Anorexia nervosa [keywords]
- Predictors of outcomes in outpatients with anorexia nervosa - Results from the ANTOP study. [JOURNAL ARTICLE]
- Psychiatry Res 2016 Jul 8.:45-50.
This study aimed to determine predictors of BMI and recovery for outpatients with anorexia nervosa (AN). Patients were participants of the ANTOP (Anorexia Nervosa Treatment of Out-Patients) trial and randomized to focal psychodynamic therapy (FPT), enhanced cognitive behavior therapy (CBT-E), or optimized treatment as usual (TAU-O). N=169 patients participated in the one-year follow-up (T4). Outcomes were the BMI and global outcome (recovery/partial syndrome/full syndrome) at T4. We examined the following baseline variables as possible predictors: age, BMI, duration of illness, subtype of AN, various axis I diagnoses, quality of life, self-esteem, and psychological characteristics relevant to AN. Linear and logistic regression analyses were conducted to identify the predictors of the BMI and global outcome. The strongest positive predictor for BMI and recovery at T4 was a higher baseline BMI of the patients. Negative predictors for BMI and recovery were a duration of illness >6 years and a lifetime depression diagnosis at baseline. Additionally, higher bodily pain was significantly associated with a lower BMI and self-esteem was a positive predictor for recovery at T4. A higher baseline BMI and shorter illness duration led to a better outcome. Further research is necessary to investigate whether or not AN patients with lifetime depression, higher bodily pain, and lower self-esteem may benefit from specific treatment approaches.
- [Eating disorders and sexual function]. [JOURNAL ARTICLE, ENGLISH ABSTRACT]
- Psychiatriki 2016 Apr-Jun; 27(2):136-143.
Women suffering from eating disorders, present considerable retardation and difficulties in their psychosexual development during adolescence. This leads to primary or secondary insufficiencies in their adult sexual life. The cause of these difficulties seems to be a series of biological, family and psychosocial factors. The majority of the research findings indicate that eating disorders have a negative impact on the patient's sexual function. The factors related to eating disorders symptomatology that influence sexuality are various and differ among each eating disorder diagnostic categories. Considering anorexia nervosa, it has been reported that women have negative attitudes to sexual issues and their body. Their sexual motivation increases when they engage in psychotherapy and their body weight is gradually restored. Starvation and its consequences on the human physiology and especially on the brain function seem to be the main factor that leads to reduced sexual desire and scarce sexual activity. Moreover, personality traits that are common in patients suffering from anorexia nervosa such as compulsivity and rigidity are also related with difficulties initiating and retaining romantic and sexual relationships. Usually patients suffering from anorexia nervosa report impaired sexual behavior and lack of interest to engage in a sexual relationship. Considering Bulimia Nervosa, impulsivity and difficulties in emotion regulation that are common features of the individuals that suffer from bulimia nervosa are also related to impulsive and sometimes self-harming sexual behaviors. Moreover women sufferers often report repulsion, anger and shame towards their body and weight, mainly due to the distorted perception that they are fat and ugly. It is interesting that a number of research findings indicate that although patients suffering from bulimia nervosa are more sexually active and have more sexual experiences than patients suffering from anorexia nervosa, both groups of patients report more often than general population a lack of satisfaction from their sexual experiences. Other factors that are common to eating disorders and sexual dysfunction are personality traits, negative body-image, adverse childhood experiences, negative family climate and especially early traumatic experiences such as sexual abuse. Furthermore, comorbidity of eating disorders with depression may have a negative impact on the patient's sexual function. The treatment and improvement of sexual behavior is quite problematic when the patient is also suffering from an eating disorder. Eating Disorder patients are often very reluctant to discuss their sexual life with the therapist and to engage in any kind of therapeutic intervention. Comorbidity with a number of other disorders makes psychotherapy even more difficult for those patients. Furthermore, a considerable percentage of Anorexia Nervosa patients do not have any kind of sexual activity, at least until nutrition and weight are restored.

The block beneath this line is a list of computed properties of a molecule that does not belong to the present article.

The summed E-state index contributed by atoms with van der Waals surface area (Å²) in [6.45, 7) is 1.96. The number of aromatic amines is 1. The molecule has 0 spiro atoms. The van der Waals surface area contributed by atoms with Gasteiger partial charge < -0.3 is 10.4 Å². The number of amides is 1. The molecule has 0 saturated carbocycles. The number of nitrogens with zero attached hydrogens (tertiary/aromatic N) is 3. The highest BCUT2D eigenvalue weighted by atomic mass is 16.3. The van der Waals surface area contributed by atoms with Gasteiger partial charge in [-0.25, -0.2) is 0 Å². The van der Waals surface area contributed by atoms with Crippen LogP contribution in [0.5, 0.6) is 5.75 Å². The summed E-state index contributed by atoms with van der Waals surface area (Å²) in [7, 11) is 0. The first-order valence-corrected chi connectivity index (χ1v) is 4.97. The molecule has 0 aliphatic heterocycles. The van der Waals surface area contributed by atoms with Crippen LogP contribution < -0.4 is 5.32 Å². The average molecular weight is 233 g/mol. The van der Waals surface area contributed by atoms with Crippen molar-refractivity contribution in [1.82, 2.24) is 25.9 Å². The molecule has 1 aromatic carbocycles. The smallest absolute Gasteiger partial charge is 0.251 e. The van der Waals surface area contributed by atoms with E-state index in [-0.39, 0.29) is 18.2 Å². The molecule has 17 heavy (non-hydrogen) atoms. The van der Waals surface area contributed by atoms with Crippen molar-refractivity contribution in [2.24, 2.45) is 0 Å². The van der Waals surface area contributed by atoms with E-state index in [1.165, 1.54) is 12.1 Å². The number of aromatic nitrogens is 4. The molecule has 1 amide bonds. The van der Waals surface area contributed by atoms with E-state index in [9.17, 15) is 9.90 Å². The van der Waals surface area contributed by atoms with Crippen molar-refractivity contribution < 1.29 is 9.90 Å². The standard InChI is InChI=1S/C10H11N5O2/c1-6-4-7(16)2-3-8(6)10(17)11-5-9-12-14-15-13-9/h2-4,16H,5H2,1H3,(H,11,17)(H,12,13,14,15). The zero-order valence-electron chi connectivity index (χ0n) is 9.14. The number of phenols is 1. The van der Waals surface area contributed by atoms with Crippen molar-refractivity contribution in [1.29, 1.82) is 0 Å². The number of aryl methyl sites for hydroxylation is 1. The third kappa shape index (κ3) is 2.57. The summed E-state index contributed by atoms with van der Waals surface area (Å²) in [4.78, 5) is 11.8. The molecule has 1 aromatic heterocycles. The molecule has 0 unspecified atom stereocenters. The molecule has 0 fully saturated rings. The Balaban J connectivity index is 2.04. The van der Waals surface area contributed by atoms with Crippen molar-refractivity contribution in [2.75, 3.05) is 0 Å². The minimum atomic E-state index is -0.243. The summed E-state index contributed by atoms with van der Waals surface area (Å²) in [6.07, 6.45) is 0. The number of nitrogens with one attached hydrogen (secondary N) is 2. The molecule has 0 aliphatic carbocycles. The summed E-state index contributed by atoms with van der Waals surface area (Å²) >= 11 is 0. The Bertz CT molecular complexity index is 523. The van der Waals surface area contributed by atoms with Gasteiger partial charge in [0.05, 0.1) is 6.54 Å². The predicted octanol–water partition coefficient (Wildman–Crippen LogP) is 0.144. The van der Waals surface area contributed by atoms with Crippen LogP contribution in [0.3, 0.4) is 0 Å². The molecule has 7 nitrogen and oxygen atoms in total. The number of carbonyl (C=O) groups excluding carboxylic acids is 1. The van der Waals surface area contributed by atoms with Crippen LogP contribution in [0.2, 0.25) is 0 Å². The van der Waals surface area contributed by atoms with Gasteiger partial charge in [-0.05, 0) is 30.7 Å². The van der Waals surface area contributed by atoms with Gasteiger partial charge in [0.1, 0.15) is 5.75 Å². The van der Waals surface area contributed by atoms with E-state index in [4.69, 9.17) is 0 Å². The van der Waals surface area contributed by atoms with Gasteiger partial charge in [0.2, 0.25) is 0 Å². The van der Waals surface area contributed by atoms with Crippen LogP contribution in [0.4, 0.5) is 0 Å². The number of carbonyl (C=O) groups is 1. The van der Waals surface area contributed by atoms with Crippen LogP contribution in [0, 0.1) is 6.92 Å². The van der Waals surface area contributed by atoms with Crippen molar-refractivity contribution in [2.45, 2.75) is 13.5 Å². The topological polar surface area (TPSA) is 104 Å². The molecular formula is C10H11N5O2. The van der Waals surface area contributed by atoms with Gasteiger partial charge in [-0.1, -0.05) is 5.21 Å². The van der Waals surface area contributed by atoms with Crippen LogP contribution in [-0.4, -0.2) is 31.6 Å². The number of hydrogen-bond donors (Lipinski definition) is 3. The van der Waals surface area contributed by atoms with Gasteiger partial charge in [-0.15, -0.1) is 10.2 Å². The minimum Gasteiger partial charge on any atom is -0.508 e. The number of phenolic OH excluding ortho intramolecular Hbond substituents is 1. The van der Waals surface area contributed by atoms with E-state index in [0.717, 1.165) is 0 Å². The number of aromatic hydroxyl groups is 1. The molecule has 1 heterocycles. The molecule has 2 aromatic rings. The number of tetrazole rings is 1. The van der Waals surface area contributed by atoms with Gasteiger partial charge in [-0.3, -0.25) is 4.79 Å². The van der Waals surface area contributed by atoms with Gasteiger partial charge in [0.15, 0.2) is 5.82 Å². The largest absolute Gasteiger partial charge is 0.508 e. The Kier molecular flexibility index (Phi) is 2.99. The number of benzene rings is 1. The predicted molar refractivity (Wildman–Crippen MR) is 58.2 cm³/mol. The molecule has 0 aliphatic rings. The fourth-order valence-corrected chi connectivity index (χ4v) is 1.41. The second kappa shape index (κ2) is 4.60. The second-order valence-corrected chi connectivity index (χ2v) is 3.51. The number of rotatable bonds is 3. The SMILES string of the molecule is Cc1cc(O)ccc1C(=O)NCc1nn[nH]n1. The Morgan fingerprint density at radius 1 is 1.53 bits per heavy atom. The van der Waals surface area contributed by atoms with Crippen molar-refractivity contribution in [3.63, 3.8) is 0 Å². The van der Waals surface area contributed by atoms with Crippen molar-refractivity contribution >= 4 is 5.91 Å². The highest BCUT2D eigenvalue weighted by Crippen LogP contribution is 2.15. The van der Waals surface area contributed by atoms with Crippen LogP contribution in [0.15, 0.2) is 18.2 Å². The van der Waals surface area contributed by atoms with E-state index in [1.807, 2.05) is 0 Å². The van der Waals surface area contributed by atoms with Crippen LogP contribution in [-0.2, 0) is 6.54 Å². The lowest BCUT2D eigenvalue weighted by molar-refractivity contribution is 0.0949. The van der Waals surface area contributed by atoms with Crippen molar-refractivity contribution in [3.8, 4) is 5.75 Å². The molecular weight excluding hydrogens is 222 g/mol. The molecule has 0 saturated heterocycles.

- Food insecurity as a driver of obesity in humans: The insurance hypothesis. [JOURNAL ARTICLE]
- Behav Brain Sci 2016 Jul 28.:1-34.
Integrative explanations of why obesity is more prevalent in some sectors of the human population than others are lacking. Here, we outline and evaluate one candidate explanation, the insurance hypothesis (IH). The IH is rooted in adaptive evolutionary thinking: the function of storing fat is to provide a buffer against shortfall in the food supply. Thus, individuals should store more fat when they receive cues that access to food is uncertain. Applied to humans, this implies that an important proximate driver of obesity should be food insecurity rather than food abundance per se. We integrate several distinct lines of theory and evidence that bear on this hypothesis. We present a theoretical model that shows it is optimal to store more fat when food access is uncertain, and we review the experimental literature from non-human animals showing that fat reserves increase when access to food is restricted. We provide a meta-analysis of 125 epidemiological studies of the association between perceived food insecurity and high body weight in humans. There is a robust positive association, but it is restricted to adult women in high-income countries. We explore why this could be in light of the IH and our theoretical model. We conclude that whilst the IH alone cannot explain the distribution of obesity in the human population, it may represent a very important component of a pluralistic explanation. We also discuss insights it may offer into the developmental origins of obesity, dieting-induced weight gain, and Anorexia Nervosa.